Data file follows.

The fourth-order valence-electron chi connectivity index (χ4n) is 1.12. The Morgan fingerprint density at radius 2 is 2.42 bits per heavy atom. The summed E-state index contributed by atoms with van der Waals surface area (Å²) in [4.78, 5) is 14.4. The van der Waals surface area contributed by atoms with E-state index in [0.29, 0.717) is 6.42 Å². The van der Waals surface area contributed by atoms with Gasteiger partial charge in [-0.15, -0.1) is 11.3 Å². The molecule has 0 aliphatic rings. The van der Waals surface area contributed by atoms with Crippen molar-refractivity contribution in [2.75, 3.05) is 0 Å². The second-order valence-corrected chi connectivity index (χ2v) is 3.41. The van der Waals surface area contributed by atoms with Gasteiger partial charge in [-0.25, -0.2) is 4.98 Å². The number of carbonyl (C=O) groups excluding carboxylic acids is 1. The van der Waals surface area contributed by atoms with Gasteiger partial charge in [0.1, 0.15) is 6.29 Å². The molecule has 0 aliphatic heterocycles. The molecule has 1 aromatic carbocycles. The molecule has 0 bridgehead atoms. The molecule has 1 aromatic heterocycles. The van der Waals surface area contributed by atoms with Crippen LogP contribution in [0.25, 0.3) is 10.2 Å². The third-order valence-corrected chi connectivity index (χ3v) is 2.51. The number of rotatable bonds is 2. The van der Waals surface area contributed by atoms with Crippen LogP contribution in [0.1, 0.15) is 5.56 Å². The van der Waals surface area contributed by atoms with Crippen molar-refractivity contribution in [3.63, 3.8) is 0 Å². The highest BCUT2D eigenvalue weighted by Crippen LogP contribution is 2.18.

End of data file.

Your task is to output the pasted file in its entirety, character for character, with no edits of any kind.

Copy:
The fourth-order valence-electron chi connectivity index (χ4n) is 1.12. The Morgan fingerprint density at radius 2 is 2.42 bits per heavy atom. The summed E-state index contributed by atoms with van der Waals surface area (Å²) in [4.78, 5) is 14.4. The van der Waals surface area contributed by atoms with E-state index in [0.29, 0.717) is 6.42 Å². The van der Waals surface area contributed by atoms with Gasteiger partial charge in [-0.15, -0.1) is 11.3 Å². The molecule has 0 aliphatic rings. The van der Waals surface area contributed by atoms with Crippen molar-refractivity contribution in [2.75, 3.05) is 0 Å². The second-order valence-corrected chi connectivity index (χ2v) is 3.41. The van der Waals surface area contributed by atoms with Gasteiger partial charge in [-0.25, -0.2) is 4.98 Å². The number of carbonyl (C=O) groups excluding carboxylic acids is 1. The van der Waals surface area contributed by atoms with Gasteiger partial charge in [0.1, 0.15) is 6.29 Å². The molecule has 0 aliphatic heterocycles. The molecule has 1 aromatic carbocycles. The molecule has 0 bridgehead atoms. The molecule has 1 aromatic heterocycles. The van der Waals surface area contributed by atoms with Crippen LogP contribution in [0.25, 0.3) is 10.2 Å². The third-order valence-corrected chi connectivity index (χ3v) is 2.51. The number of rotatable bonds is 2. The van der Waals surface area contributed by atoms with Crippen LogP contribution in [0.1, 0.15) is 5.56 Å². The van der Waals surface area contributed by atoms with Crippen molar-refractivity contribution in [3.63, 3.8) is 0 Å². The highest BCUT2D eigenvalue weighted by Crippen LogP contribution is 2.18.